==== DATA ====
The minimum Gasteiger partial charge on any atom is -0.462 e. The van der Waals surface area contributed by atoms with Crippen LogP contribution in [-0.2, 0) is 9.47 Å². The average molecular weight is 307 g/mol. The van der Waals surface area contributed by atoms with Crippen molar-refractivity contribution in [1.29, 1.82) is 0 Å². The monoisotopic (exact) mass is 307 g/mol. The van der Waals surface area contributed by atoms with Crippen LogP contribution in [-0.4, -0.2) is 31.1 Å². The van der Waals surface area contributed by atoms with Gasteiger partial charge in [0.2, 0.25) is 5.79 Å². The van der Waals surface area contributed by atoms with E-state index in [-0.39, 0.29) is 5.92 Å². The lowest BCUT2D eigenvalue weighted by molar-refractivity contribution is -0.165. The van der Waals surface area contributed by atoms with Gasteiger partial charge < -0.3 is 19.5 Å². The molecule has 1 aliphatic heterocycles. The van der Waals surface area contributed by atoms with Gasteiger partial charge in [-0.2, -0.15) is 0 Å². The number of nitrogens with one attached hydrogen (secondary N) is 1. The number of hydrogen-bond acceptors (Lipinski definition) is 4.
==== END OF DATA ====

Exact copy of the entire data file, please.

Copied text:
The minimum Gasteiger partial charge on any atom is -0.462 e. The van der Waals surface area contributed by atoms with Crippen LogP contribution in [-0.2, 0) is 9.47 Å². The average molecular weight is 307 g/mol. The van der Waals surface area contributed by atoms with Crippen molar-refractivity contribution in [1.29, 1.82) is 0 Å². The monoisotopic (exact) mass is 307 g/mol. The van der Waals surface area contributed by atoms with Crippen LogP contribution in [-0.4, -0.2) is 31.1 Å². The van der Waals surface area contributed by atoms with Gasteiger partial charge in [0.2, 0.25) is 5.79 Å². The van der Waals surface area contributed by atoms with E-state index in [-0.39, 0.29) is 5.92 Å². The lowest BCUT2D eigenvalue weighted by molar-refractivity contribution is -0.165. The van der Waals surface area contributed by atoms with Gasteiger partial charge < -0.3 is 19.5 Å². The molecule has 1 aliphatic heterocycles. The van der Waals surface area contributed by atoms with Gasteiger partial charge in [-0.2, -0.15) is 0 Å². The number of nitrogens with one attached hydrogen (secondary N) is 1. The number of hydrogen-bond acceptors (Lipinski definition) is 4.